The 2015 Shindig Teach-A-Kid Fishing Clinic was made possible by Sarasota philanthropists Carol and Barney Barnett; Fish Florida; Sarasota Sportsmen’s Association; Mote Scientific Foundation; Mangrove Coast Flyfishers; Bark & Company Realty; Fish Brain; Economy Tackle & Dolphin Dive Paddlesports; and many other local and national business and individuals.

Carol and Barney have generously donated to Mote to help the independent, non-profit “home grown” marine research institution implement its Fisheries Conservation & Enhancement Initiative to protect and restore fisheries in Sarasota Bay. The Barnett’s have challenged the community to raise $3 million more for Mote’s Oceans of Opportunity Campaign (

Kids lean on a table covered with gear related to ethical angling, including a mounted Snook and life jackets. An older man in sun glasses and a baseball cap talks to the kids about the items while other people look on. They are outside, under a large oak tree draped with Spanish Moss. Mote staff member Sandra uses a model fish to demonstrate how a fish hook catches fish to a group of boys. In the background a man and boy fish in a pond.

Several boys and a Dad stand at a table containing information cards talking with several old men in baseball caps seated on the other side. They are outside in the grass next to a sign proclaiming the table the "Bait and Tackle" station.A young girl and and boy hold rubbery shrimp shaped fishing lures, examining them closely. An older man in a baseball cap and sunglasses assists them while another man assists another child out of frame. The booth is outside, surrounded by palmettos. Station '5A' - the Dock Fishing station - is crowded with men, women and children fishing off the sides of a wooden pier leading out to an observation platform on a large pond. The few people not fishing are sitting on benches.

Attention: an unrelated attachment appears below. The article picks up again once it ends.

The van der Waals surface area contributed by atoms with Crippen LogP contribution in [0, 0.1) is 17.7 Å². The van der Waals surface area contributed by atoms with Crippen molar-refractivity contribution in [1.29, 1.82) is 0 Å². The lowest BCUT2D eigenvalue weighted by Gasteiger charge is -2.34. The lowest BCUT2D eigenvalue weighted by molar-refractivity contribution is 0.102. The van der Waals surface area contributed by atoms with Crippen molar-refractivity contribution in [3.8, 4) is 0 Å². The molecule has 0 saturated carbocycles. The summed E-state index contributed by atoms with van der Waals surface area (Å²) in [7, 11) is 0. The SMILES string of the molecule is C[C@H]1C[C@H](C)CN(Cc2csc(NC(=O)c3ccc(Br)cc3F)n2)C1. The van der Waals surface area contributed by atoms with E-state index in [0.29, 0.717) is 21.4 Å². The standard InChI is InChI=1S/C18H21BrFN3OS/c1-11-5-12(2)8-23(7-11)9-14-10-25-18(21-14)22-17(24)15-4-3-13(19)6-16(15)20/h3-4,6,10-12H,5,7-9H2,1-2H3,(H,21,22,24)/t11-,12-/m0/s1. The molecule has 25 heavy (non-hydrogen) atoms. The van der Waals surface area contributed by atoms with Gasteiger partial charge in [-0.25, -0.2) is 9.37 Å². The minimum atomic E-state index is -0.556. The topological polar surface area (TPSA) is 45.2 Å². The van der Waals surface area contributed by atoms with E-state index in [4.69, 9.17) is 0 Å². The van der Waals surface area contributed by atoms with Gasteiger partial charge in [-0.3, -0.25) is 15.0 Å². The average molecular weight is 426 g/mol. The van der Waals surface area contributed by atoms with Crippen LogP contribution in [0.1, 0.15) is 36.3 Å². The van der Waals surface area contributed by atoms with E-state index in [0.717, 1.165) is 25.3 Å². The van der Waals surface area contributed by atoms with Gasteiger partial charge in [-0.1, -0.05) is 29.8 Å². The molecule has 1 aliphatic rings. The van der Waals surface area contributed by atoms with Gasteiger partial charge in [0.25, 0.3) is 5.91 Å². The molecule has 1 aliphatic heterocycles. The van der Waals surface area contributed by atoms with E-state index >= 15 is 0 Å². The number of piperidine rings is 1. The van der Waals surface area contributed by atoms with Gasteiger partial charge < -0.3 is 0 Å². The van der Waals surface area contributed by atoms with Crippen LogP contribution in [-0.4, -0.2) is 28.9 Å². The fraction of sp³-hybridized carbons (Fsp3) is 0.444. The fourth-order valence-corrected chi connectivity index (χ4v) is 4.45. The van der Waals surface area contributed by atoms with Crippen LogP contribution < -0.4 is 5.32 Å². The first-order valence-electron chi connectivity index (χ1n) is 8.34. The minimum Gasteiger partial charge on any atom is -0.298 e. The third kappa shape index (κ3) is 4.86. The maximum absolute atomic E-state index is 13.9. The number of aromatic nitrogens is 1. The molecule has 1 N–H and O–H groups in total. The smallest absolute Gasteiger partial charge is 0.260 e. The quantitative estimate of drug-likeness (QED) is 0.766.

Ronan, a young boy visits the Bait & Tackle station. He smiles as the booth staff member holds up a large hook and line.




Luke, a little boy with curly blond hair holds a paintbrush as he concentrates on painting a fish. Gyotaku, the traditional Japanese method of printing fish is a practice that dates back to the mid-1800s.

A young boy in a fishing hat intently threads a fishing line on a reel. He is helped by a Mote staff member and as more boys wait in line.

A little boy with curly blond hair watches intently as a Mote volunteer demonstrates how to tie a fly. The booth is strewn with fly parts and tools.





A girl has caught a small catfish. She stands on the wooden fishing platform holding the fishing pole. The catfish is still hanging from the line. A Mote volunteer stands behind her, helping with the pole.

A boy stands cross-legged at the edge of the fishing platform. A small catfish dangles from his reel.

A small boy in a T-rex t-shirt proudly holds up the small catfish he caught, still hanging from the line.

A young boy in a fishing hat proudly holds a line from which dangles a small catfish. A Mote volunteer stands close behind.

A kayak sits on the table at the Kayak Demonstration station. A boy sits in the kayak, holding the paddle strait across at chest level while a fishing pole sticks up out of the back. The Mote volunteer in a baseball cap, gestures as he stands by the kayak, addressing an unseen crowd. Behind them stretches the pond and fishing dock full of people. The pond is ringed by tall trees.